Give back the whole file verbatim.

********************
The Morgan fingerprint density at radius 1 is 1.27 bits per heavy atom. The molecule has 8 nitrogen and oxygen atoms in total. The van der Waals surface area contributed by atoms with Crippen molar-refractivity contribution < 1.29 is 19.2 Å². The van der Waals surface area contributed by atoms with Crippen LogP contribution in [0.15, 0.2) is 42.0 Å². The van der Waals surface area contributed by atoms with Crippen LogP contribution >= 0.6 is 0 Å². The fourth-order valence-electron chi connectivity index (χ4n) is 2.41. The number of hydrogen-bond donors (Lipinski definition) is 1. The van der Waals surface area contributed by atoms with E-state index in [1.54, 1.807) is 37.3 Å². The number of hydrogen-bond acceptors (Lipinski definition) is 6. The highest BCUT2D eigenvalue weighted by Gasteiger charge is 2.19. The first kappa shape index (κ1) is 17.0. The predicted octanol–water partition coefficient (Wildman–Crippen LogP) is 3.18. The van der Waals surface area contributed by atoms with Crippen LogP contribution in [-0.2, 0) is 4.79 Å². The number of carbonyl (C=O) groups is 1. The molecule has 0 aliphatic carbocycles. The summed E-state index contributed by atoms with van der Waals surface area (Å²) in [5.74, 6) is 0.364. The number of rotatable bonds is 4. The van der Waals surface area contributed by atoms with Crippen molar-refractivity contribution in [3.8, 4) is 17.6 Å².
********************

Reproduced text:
The Morgan fingerprint density at radius 1 is 1.27 bits per heavy atom. The molecule has 8 nitrogen and oxygen atoms in total. The van der Waals surface area contributed by atoms with Crippen molar-refractivity contribution < 1.29 is 19.2 Å². The van der Waals surface area contributed by atoms with Crippen LogP contribution in [0.15, 0.2) is 42.0 Å². The van der Waals surface area contributed by atoms with Crippen LogP contribution >= 0.6 is 0 Å². The fourth-order valence-electron chi connectivity index (χ4n) is 2.41. The number of hydrogen-bond donors (Lipinski definition) is 1. The van der Waals surface area contributed by atoms with E-state index in [1.54, 1.807) is 37.3 Å². The number of hydrogen-bond acceptors (Lipinski definition) is 6. The highest BCUT2D eigenvalue weighted by Gasteiger charge is 2.19. The first kappa shape index (κ1) is 17.0. The predicted octanol–water partition coefficient (Wildman–Crippen LogP) is 3.18. The van der Waals surface area contributed by atoms with Crippen LogP contribution in [-0.2, 0) is 4.79 Å². The number of carbonyl (C=O) groups is 1. The molecule has 0 aliphatic carbocycles. The summed E-state index contributed by atoms with van der Waals surface area (Å²) in [5.74, 6) is 0.364. The number of rotatable bonds is 4. The van der Waals surface area contributed by atoms with Crippen molar-refractivity contribution in [3.8, 4) is 17.6 Å².